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Sculpture of National Hero José Martí unveiled at Cuban Embassy in the U.S. capital

The sculpture is the work of Cuban José Villa Soberón, National Prize of Visual Arts.

The sculpture is the work of Cuban José Villa Soberón, National Prize of Visual Arts.

Havana, July 2 (RHC) A bronze statue of José Martí, Cuba's National Hero, was unveiled on Monday at the entrance of the Caribbean nation's embassy in Washington, D.C.

The sculpture is the work of Cuban José Villa Soberón, National Prize of Visual Arts, and it is inspired by one of the few photos in which the independence leader (1853-1895) is portrayed.

The Cuban ambassador to the United States, José Ramón Cabañas, explained that the sculpture reflects a thoughtful and a worried Martí, a Martí who tries to understand a reality to change it.

"The hero portrayed in the statue is the one who dedicated himself to organizing the war against Spanish rule among the Cuban cigar workers in Ybor City, in the southern American city of Tampa; the one who walked through Jamaica or came to Washington DC in 1891," said the diplomat.

He noted that the inauguration of the work, cast by artist Lázaro Valdés and his Asubronze team in Miami, Florida, coincides with the 130th anniversary of the publication in New York, for the first time, of La Edad de Oro (the Golden Age,) a magazine that Marti dedicated to children.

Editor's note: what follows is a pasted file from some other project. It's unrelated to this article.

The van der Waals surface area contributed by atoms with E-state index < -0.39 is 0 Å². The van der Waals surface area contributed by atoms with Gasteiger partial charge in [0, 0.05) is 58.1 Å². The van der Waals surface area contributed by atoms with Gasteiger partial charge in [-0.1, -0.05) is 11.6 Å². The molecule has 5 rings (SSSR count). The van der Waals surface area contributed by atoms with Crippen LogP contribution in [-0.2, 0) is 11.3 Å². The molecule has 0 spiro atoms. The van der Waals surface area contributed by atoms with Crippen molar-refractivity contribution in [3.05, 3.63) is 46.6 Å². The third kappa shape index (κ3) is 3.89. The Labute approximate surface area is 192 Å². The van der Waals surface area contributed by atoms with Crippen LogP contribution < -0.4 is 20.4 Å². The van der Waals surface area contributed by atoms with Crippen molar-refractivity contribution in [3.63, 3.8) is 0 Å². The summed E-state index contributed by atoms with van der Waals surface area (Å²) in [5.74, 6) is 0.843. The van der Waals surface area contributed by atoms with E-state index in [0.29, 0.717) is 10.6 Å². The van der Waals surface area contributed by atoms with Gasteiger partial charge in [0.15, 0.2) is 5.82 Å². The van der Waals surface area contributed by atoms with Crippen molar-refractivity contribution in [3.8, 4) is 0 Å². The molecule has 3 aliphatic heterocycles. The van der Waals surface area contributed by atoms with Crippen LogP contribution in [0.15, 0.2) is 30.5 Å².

He also recalled that on July 1, 2015, through an exchange of letters between the governments of Cuba and the United States, the restoration of bilateral diplomatic relations was announced, which became effective on July 20 of that same year with the reopening of the embassy.

The placement of this statue also coincides with the 100th anniversary of the embassy of the island in Washington DC, with the 60th anniversary of the Cuban Revolution and the visit of its historic leader, Fidel Castro to the diplomatic legation.

Cheryl LaBash, co-director of the National Solidarity Network with Cuba, highlighted the importance of the figure of the hero being present at 2630 16th Street and considered it a new success for the friends of the island.

In turn, Aisha Cort, professor of Cuban origin at Howard University, said that the Master, as the independence fighter is also known, is synonymous with the people of the Caribbean territory and a symbol that unifies Cubans everywhere in the world.

Edited by Jorge Ruiz Miyares
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